The backyard fire pit has slowly worked its way to the forefront of the most popular backyard landscaping features. These days it’s right up there with decks, outdoor kitchens and water features and this is true whether we’re talking about Los Angeles or Piedmont, SD. The fire pit has taken off primarily by virtue of word of mouth. As more people have had personal experiences with these backyard features they’ve spread the word to their friends and sought to include them in their own yards. One of the best things about the fire pit is that it can be constructed from a wide variety of different materials. This ensures that it will always dovetail nicely with whatever style your house may be.
Building an Outdoor Fire Pit: Material Considerations
One thing to keep in mind when designing and building your pit is that, even in Rapid City, SD there are building and fire codes that need to be adhered to. So before you etch the design of your pit into stone make sure it will pass inspectional muster. Or better yet, let the pros at L&M handle the design and construction of yours. This will guarantee a happy outcome. That said, here is a brief guide to fire pit material considerations.
Copper-Copper is a popular choice for a number of reasons from its durability to its timeless look. In most cases where copper is used it’s used exclusively for the fire bowl, which is then set on a base of masonry or steel.
- It’s malleable
- It’s easy to form into whatever shape you want.
- It’s highly durable.
- It’s heat and corrosion resistant.
- It looks great.
- It’s expensive. At least more expensive than some alternatives.
- It’s relatively high maintenance. (The keyword being “relatively”)
Cast Iron - Cast iron as a building material goes way back to the ancient world. It has retained its relevance into the 21st century because, not only is it incredibly strong, but it’s also better at resisting corrosion than some other metals.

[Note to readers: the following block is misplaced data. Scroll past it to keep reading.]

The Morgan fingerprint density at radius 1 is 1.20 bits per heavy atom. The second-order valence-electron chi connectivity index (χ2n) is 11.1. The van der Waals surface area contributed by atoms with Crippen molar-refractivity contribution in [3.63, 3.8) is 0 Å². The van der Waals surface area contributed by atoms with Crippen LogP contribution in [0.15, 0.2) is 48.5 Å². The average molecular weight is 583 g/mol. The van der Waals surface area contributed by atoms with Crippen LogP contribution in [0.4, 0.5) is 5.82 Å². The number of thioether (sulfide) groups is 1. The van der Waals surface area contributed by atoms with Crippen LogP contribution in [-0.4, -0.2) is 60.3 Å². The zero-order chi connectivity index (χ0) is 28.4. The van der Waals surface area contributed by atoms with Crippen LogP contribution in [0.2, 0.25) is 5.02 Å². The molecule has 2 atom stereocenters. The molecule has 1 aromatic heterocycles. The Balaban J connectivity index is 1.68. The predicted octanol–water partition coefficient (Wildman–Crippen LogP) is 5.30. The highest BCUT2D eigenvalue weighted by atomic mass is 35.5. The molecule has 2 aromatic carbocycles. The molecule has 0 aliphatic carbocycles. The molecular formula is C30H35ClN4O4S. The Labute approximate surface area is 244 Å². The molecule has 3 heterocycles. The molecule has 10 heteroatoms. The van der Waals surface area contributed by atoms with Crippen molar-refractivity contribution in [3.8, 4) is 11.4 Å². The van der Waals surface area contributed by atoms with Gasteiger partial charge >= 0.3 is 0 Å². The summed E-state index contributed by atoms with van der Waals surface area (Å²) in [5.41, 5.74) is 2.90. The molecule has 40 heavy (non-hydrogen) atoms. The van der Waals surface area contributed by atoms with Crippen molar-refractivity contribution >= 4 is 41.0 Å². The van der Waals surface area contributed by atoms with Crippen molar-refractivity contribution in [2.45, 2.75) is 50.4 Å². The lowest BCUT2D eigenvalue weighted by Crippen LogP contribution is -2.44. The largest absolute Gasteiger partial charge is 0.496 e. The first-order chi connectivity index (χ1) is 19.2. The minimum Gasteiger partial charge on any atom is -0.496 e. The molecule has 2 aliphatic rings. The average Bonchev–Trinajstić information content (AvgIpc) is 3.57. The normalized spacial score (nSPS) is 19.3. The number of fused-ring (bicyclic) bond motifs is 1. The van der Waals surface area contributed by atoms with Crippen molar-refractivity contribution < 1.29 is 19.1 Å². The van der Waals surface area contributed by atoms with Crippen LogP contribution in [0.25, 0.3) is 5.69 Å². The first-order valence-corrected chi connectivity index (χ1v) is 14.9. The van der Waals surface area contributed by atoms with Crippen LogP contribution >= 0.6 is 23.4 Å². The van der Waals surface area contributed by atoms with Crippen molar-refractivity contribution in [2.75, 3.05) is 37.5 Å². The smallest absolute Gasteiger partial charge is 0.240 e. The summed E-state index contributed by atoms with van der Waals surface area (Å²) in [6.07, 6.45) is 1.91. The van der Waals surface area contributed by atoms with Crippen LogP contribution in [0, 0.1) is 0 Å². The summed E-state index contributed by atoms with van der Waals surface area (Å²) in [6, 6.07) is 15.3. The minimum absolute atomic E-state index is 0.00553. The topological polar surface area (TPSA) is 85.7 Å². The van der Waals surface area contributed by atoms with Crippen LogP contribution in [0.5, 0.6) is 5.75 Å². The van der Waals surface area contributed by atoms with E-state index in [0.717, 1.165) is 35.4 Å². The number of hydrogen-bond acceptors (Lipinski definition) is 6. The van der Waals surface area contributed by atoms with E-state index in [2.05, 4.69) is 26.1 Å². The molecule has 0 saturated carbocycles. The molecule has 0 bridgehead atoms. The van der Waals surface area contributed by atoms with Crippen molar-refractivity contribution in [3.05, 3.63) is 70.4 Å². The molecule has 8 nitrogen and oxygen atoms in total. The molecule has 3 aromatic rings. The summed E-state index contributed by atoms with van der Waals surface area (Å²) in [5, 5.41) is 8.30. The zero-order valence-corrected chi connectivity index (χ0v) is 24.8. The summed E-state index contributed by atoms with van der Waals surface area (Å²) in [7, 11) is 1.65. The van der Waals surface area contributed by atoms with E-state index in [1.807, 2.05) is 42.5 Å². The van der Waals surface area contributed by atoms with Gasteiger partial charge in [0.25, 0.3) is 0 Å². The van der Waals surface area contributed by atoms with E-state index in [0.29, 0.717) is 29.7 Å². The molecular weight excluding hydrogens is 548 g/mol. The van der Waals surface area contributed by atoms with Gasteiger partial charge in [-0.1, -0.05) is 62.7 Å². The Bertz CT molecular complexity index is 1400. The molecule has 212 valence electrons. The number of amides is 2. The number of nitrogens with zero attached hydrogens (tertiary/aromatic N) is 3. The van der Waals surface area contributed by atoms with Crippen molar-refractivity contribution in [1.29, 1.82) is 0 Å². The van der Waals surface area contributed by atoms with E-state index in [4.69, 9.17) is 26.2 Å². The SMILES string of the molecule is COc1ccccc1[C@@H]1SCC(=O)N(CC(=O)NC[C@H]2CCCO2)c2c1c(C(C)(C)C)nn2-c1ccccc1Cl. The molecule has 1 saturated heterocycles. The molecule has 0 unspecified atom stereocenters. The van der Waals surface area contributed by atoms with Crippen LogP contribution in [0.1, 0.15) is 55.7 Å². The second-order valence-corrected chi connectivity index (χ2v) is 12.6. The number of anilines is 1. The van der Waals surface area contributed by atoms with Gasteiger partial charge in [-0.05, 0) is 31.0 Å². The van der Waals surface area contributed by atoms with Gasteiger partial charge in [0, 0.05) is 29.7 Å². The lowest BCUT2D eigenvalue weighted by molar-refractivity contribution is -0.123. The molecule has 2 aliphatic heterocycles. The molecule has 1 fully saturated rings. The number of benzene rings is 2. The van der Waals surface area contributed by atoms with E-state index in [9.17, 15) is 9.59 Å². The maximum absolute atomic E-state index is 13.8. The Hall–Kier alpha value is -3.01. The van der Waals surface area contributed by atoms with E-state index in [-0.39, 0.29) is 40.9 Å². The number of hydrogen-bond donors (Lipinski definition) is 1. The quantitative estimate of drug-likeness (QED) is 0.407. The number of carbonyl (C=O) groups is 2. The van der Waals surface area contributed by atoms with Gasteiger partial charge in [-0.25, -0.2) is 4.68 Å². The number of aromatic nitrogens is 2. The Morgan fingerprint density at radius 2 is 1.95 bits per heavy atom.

- It radiates heat to add to the warming effect of the outdoor fire pit.
- It can be coated with heat resistant paint to match any color scheme.
- It looks and feel permanent.
- It’s durable as all get-out and can literally last for centuries.
- It’s too heavy to be used for a portable fire pit.
Ceramic - The legendary Space Shuttle was able to withstand the fiery inferno of re-entry into the earth’s atmosphere because it had thousands of ceramic tiles on its underside to absorb heat. That should give you some indication why ceramic is a popular material for building fire pits.
- Incredible ability to absorb heat.
- Can be molded into any shape you desire.
- Can be made in any color you like.
- Is relatively lightweight so it can be used for a table top fire pit.
- It’s a brittle material that breaks easier than most others.
GraniteGranite is a traditional building material that’s been used for things like fountains and countertops for thousands of years. Many homeowners have used granite to build their outdoor fire pit because they can’t resist the undeniable beauty and durability of the material.
- Can last for centuries.
- Provides a timeless, upscale aura wherever it’s used.
- It’s available in a variety of colors and veining patterns.
- It’s resistant to scratching.
- You won’t be making a portable pit out of granite. Way too heavy.
- Granite is going to set you back some serious cash
Concrete - Concrete’s reputation for being a strictly utilitarian material means it’s often overlooked for anything but travel surfaces and skyscraper framing. However, concrete is actually an incredibly versatile material that can be molded into whatever shape you want for your outdoor fire pit.
- Design is limited only by your imagination.
- It’s one of the most affordable materials available.
- It will last for centuries if properly cared for.
- It’s fully fire resistant and does not retain heat.
- It doesn’t retain heat so no radiant heating effects are possible.
- It’s heavy so it’s not for portable fire features.
If you want a pit that isn’t going anywhere during heavy weather events in Rapid City, SD you can’t go wrong with cast iron, concrete or granite. You won’t be able to lug these materials back and forth from the house as needed but at least with cast iron you’ll be able to take it inside for the winter, if you want.
The outdoor fire pit is a backyard feature that’s likely here to stay. What the furnace is to the home interior the fire feature is to the outdoors. But it’s more than just a way to stay warm outside on chilly Piedmont, SD evenings. It’s also an aesthetic addition that will ramp up both the curb appeal and market value of your home.